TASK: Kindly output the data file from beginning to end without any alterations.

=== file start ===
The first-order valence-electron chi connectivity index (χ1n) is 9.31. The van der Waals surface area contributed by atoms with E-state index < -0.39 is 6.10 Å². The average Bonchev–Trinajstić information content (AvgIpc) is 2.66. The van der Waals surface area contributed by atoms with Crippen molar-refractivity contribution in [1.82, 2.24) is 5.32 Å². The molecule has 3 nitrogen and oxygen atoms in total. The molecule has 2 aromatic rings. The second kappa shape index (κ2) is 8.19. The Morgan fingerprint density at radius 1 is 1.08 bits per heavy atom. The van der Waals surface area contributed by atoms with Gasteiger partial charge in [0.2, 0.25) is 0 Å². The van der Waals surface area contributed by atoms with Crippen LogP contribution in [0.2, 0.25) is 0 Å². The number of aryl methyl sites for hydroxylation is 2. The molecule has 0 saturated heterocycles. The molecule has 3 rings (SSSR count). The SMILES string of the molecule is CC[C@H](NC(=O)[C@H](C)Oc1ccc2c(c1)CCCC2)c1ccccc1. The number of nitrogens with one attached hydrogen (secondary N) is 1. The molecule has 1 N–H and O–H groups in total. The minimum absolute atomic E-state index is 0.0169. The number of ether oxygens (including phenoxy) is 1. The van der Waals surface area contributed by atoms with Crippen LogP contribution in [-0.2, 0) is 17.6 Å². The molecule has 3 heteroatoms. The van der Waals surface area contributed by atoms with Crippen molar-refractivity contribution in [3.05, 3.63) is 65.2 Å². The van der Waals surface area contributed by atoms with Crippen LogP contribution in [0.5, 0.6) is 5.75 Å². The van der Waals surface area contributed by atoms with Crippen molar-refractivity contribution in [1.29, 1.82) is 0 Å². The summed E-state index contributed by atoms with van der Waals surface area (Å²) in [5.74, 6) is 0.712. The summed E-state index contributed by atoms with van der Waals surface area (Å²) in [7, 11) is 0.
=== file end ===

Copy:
The first-order valence-electron chi connectivity index (χ1n) is 9.31. The van der Waals surface area contributed by atoms with E-state index < -0.39 is 6.10 Å². The average Bonchev–Trinajstić information content (AvgIpc) is 2.66. The van der Waals surface area contributed by atoms with Crippen molar-refractivity contribution in [1.82, 2.24) is 5.32 Å². The molecule has 3 nitrogen and oxygen atoms in total. The molecule has 2 aromatic rings. The second kappa shape index (κ2) is 8.19. The Morgan fingerprint density at radius 1 is 1.08 bits per heavy atom. The van der Waals surface area contributed by atoms with Gasteiger partial charge in [0.2, 0.25) is 0 Å². The van der Waals surface area contributed by atoms with Crippen LogP contribution in [0.2, 0.25) is 0 Å². The number of aryl methyl sites for hydroxylation is 2. The molecule has 0 saturated heterocycles. The molecule has 3 rings (SSSR count). The SMILES string of the molecule is CC[C@H](NC(=O)[C@H](C)Oc1ccc2c(c1)CCCC2)c1ccccc1. The number of nitrogens with one attached hydrogen (secondary N) is 1. The molecule has 1 N–H and O–H groups in total. The minimum absolute atomic E-state index is 0.0169. The number of ether oxygens (including phenoxy) is 1. The van der Waals surface area contributed by atoms with Crippen LogP contribution in [-0.2, 0) is 17.6 Å². The molecule has 3 heteroatoms. The van der Waals surface area contributed by atoms with Crippen molar-refractivity contribution in [3.05, 3.63) is 65.2 Å². The van der Waals surface area contributed by atoms with Crippen LogP contribution in [0.5, 0.6) is 5.75 Å². The van der Waals surface area contributed by atoms with Crippen molar-refractivity contribution in [1.29, 1.82) is 0 Å². The summed E-state index contributed by atoms with van der Waals surface area (Å²) in [5.74, 6) is 0.712. The summed E-state index contributed by atoms with van der Waals surface area (Å²) in [7, 11) is 0.